To the Moon and Beyond by Jules Verne was absolutely kickass – the perfect melding of SF and Horror, with a cool touch of the metaphysical. Since I’ve read Verne, I can say that this felt as if it had been written by him; the tale also showcased a great exploration of the tech of the time and also explored a bit of the role the media would have in an event such as what takes place in the story. Really memorable and exciting tale. 🙂

The Curious Affair on the Embankment by Arthur Conan Doyle seems like the perfect tale which Hammer Films never got to make – it’s old-school, takes the reader on an interesting investigation (as one would expect from Doyle) led by a character who hardly ever gets the spotlight (and who turns out to be a really great lead), and shows a side of the world these characters inhabit which is entertaining as the world of strange, clever crimes they usually find themselves in.

William Meikle has outdone many authors who have tried their hand at doing something similar – the tales have the feel and texture of their time, including speech mannerisms, equipment, architecture, and much more. There’s a sense of immersion in these tales which makes it feel as if the stories occur in the same world, almost side by side, instead of being told by the writer while sitting at a table with his or her peers.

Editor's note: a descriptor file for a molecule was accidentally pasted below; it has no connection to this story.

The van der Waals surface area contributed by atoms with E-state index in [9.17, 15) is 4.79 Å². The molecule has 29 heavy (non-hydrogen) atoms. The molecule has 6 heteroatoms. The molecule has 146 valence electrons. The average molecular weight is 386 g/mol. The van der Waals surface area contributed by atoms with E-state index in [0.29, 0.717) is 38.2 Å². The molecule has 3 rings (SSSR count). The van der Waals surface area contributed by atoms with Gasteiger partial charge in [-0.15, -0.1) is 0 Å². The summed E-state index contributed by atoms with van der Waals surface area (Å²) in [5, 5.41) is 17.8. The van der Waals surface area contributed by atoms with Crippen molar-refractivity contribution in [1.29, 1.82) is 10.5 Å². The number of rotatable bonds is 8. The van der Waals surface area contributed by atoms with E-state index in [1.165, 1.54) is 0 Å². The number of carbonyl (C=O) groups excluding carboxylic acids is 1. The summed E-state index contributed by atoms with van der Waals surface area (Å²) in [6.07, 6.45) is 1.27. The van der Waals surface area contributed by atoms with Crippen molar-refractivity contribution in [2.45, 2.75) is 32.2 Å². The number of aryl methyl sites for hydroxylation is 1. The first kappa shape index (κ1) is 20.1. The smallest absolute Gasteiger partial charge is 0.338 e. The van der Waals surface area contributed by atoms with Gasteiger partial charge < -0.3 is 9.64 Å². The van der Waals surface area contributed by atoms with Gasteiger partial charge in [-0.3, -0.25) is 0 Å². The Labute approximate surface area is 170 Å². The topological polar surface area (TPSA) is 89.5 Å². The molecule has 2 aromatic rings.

The cover art and design are perfectly suited to the stories, so kudos to Ben Baldwin once again. 🙂

All in all, a massively entertaining and memorable collection by William – and another winner from Crystal Lake Publishing!

9 / 10

Order your copies from Amazon, and add the book to your Goodreads shelf – and don’t forget to check out William’s site and the Crystal Lake site for more information and more to read. 🙂

Until next time,


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Posted by on December 11, 2017 in Reviews


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Review: Rarity from the Hollow by Robert Eggleton

This was a strange book – strange in a good way, but, I confess, very different to much that I’ve ever read. I’ll try to explain my opinion as best I can. 🙂

Lacy Dawn’s father relives the Gulf War, her mother’s teeth are rotting out, and her best friend is murdered by the meanest daddy on Earth. Life in The Hollow isn’t great. But Lacy has one advantage — she’s been befriended by a semi-organic, semi-robot who works with her to cure her parents. He wants something in exchange, though. It’s up to her to save the Universe.

Will Lacy Dawn’s predisposition, education, and magic be enough for her to save the Universe, Earth, and, most importantly, protect her own family?